And, as you might expect considering the shots he forced, DeRozan’s effective field goal (36.2 per cent) and true shooting (47.4 per cent) percentages were not pretty, among the lowest of any player on the night, and well below the rates he puts up over the regular season. Considering how much action was run through him, the Raptors needed DeRozan to finish with a much higher offensive rating than the 97.4 that he did.

“I took some bad shots. That led to them getting out in transition, getting some easy buckets. We put them on the free-throw line. They executed, we couldn’t get a stop, and we couldn’t get a bucket,” DeRozan said. “We’ve just got to watch film, understand what we’ve got to do, and me and [Kyle Lowry] understand how much better we have to be, especially in late game situations.”

A look at the lineup Casey turned to down the stretch, with Lowry, Delon Wright and DeRozan forming a three-headed guard unit, and Serge Ibaka and Jakob Poeltl in the front court, isn’t particularly pretty. That rotation finished with a minus-64.5 net rating in its five crunch-time minutes, getting outscored 12-6 as the Wizards ran away with the game.

Earlier in the fourth, with DeRozan on the bench after playing the entire third quarter, Casey used a rotation with Lowry and Wright in the backcourt, C.J. Miles at small forward, and Pascal Siakam and Jakob Poeltl up front. That unit was much more effective, playing to a plus-65.8 net rating and outscoring the Wizards by four. But that had more to do with the group’s defence than its offence, as it finished with a 94.4 offensive rating.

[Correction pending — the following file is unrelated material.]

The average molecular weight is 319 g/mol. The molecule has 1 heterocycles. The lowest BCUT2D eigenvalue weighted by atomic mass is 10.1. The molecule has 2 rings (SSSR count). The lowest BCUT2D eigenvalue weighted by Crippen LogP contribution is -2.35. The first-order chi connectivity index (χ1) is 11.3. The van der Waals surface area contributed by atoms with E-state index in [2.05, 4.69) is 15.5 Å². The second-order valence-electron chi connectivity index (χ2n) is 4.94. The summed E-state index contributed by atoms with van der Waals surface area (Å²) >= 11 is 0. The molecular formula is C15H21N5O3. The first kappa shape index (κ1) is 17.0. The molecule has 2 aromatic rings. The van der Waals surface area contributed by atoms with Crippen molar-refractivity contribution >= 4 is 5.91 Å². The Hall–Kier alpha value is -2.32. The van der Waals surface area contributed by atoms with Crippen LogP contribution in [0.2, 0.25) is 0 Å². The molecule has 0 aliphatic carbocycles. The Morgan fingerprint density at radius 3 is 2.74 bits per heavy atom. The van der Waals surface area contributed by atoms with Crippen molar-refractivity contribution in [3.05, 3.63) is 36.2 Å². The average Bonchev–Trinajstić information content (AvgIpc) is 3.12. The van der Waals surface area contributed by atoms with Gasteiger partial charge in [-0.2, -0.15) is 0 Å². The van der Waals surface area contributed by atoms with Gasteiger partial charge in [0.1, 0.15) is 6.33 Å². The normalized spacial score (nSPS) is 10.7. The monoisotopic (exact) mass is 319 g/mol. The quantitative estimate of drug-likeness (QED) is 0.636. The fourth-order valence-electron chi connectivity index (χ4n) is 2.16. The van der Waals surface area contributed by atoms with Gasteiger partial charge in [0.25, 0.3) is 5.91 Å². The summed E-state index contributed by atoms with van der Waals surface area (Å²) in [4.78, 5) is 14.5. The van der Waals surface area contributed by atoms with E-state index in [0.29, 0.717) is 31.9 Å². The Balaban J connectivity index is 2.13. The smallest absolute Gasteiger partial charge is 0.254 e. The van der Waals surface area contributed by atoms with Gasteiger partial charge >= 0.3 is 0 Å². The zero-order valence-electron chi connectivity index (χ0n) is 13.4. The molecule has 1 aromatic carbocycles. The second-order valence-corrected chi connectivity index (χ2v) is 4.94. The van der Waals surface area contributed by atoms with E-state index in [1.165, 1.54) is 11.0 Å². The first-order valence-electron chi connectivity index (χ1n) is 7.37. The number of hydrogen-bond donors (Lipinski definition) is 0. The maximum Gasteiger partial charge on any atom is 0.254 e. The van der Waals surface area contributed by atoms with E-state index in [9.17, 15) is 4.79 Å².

It’s not often that these Raptors have had a game when their offence is an issue. But no matter who Casey turned to in that fourth quarter, the Raptors couldn’t sustain an efficient attack.

“We just didn’t do a good job of getting where we wanted to go, like getting into our sets the way we wanted or with any speed or getting good shots that we wanted,” Miles said. “There were shots that we know guys are capable of making but we put them in a position to have to do four moves to get to it — things like that. We want to try to execute the plays better and get guys in position, get them in rhythm.”